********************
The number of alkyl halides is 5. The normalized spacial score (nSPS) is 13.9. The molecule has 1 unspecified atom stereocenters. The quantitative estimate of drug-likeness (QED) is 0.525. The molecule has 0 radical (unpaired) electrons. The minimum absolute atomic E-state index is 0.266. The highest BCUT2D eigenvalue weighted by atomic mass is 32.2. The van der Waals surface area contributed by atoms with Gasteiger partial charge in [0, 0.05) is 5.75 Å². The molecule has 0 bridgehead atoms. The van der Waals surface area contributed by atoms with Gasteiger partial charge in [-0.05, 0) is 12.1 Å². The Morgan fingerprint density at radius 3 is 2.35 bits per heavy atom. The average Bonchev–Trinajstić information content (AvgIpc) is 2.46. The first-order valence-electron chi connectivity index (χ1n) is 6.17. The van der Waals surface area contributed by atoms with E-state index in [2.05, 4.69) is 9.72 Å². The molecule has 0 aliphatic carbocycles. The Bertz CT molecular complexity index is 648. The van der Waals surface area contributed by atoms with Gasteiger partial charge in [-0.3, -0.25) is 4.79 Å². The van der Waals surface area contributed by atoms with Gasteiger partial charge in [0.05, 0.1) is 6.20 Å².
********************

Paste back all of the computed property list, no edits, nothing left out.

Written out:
The number of alkyl halides is 5. The normalized spacial score (nSPS) is 13.9. The molecule has 1 unspecified atom stereocenters. The quantitative estimate of drug-likeness (QED) is 0.525. The molecule has 0 radical (unpaired) electrons. The minimum absolute atomic E-state index is 0.266. The highest BCUT2D eigenvalue weighted by atomic mass is 32.2. The van der Waals surface area contributed by atoms with Gasteiger partial charge in [0, 0.05) is 5.75 Å². The molecule has 0 bridgehead atoms. The van der Waals surface area contributed by atoms with Gasteiger partial charge in [-0.05, 0) is 12.1 Å². The Morgan fingerprint density at radius 3 is 2.35 bits per heavy atom. The average Bonchev–Trinajstić information content (AvgIpc) is 2.46. The first-order valence-electron chi connectivity index (χ1n) is 6.17. The van der Waals surface area contributed by atoms with E-state index in [2.05, 4.69) is 9.72 Å². The molecule has 0 aliphatic carbocycles. The Bertz CT molecular complexity index is 648. The van der Waals surface area contributed by atoms with Gasteiger partial charge in [-0.3, -0.25) is 4.79 Å². The van der Waals surface area contributed by atoms with Gasteiger partial charge in [0.05, 0.1) is 6.20 Å².